China Won’t Use Corn for Ethanol Within 5 Years
18 July 2007
China Daily. China will shift from corn to sorghum, cassava and sweet potato as feedstock for bio-fuel over the next five years. Cassava and sweet potato both are high-yield plants, and though edible, are not used as a staple food.
Part of the government’s efforts to develop bio-fuel without harming general food supply and security, the shift will ensure a healthy supply of corn both as food and fodder.
Xiong Bilin, deputy director of the National Development and Reform Commission’s (NDRC) industry department, told China Daily that the conversion of the four major ethanol production centers, which have a combined output of 1 million tons, will neither be too complicated nor costly.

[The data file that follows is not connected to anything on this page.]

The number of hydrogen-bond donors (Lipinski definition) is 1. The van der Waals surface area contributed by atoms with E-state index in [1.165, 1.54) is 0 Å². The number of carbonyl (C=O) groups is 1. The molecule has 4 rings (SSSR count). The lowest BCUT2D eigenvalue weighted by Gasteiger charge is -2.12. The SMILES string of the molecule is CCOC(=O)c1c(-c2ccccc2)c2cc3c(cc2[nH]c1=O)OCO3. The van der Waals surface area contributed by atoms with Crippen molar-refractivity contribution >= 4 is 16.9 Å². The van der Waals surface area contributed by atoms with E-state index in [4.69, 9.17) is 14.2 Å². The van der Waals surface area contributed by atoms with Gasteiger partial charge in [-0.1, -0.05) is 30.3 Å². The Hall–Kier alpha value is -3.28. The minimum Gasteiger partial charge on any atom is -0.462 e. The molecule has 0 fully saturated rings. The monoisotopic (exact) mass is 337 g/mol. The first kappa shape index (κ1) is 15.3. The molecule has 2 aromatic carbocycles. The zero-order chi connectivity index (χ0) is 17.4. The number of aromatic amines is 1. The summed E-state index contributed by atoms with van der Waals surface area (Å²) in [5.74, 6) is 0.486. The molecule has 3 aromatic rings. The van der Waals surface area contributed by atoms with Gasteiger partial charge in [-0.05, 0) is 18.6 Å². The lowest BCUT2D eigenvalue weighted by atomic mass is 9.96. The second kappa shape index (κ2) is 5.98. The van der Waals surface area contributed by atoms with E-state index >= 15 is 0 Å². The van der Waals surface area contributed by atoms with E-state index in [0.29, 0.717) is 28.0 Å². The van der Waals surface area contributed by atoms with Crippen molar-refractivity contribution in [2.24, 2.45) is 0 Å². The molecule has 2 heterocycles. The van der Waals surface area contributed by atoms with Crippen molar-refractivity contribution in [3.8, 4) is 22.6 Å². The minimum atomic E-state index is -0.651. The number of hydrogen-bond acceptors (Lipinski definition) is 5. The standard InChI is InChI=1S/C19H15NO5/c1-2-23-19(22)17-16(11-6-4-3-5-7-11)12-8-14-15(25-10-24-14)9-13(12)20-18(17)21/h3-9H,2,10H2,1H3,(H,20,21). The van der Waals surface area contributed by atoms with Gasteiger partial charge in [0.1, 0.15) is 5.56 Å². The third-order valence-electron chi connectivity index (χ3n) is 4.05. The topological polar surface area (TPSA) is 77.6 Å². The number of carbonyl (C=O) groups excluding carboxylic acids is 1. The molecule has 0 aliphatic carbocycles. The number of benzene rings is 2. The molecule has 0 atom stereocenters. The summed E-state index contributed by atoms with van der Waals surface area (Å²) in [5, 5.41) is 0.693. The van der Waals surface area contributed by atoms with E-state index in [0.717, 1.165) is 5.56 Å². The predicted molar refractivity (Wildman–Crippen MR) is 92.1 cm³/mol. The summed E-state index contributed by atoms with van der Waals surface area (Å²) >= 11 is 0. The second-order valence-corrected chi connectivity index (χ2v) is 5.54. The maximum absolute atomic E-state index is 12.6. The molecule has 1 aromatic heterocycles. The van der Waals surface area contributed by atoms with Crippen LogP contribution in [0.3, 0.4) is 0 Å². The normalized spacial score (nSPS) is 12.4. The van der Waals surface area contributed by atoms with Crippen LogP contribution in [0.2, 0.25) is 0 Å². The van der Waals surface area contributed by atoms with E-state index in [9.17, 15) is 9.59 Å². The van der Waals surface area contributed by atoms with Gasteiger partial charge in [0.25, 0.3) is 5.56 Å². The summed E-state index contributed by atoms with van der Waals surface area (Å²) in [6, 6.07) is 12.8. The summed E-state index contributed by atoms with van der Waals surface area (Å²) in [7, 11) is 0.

The existing four corn-based facilities have already been joined by a cassava-based unit in the Guangxi Zhuang Autonomous Region that can produce 200,000 tons of ethanol a year.
China is also about to approve construction of its largest-yet ethanol plant. The facility in Hengshui in Hebei Province is expected to produce 300,000 tons of biofuel, mainly from sweet potato, every year.
Another ethanol plant in Jingmen, Hubei Province, will produce 200,000 tons of ethanol from sweet potato plants each year.
China wants to increase its ethanol production from 1 million tonnes (333 million gallons US) a year to 2 million tons (667 million gallons US) in 2010, and 10 million tons (3.3 billion gallons US) by 2020. Currently, gasoline and diesel sold in nine provinces is mixed with 10% ethanol.
The government is considering a 5% tax rebate to ethanol producers, and some financial subsidies both to the producers and suppliers.
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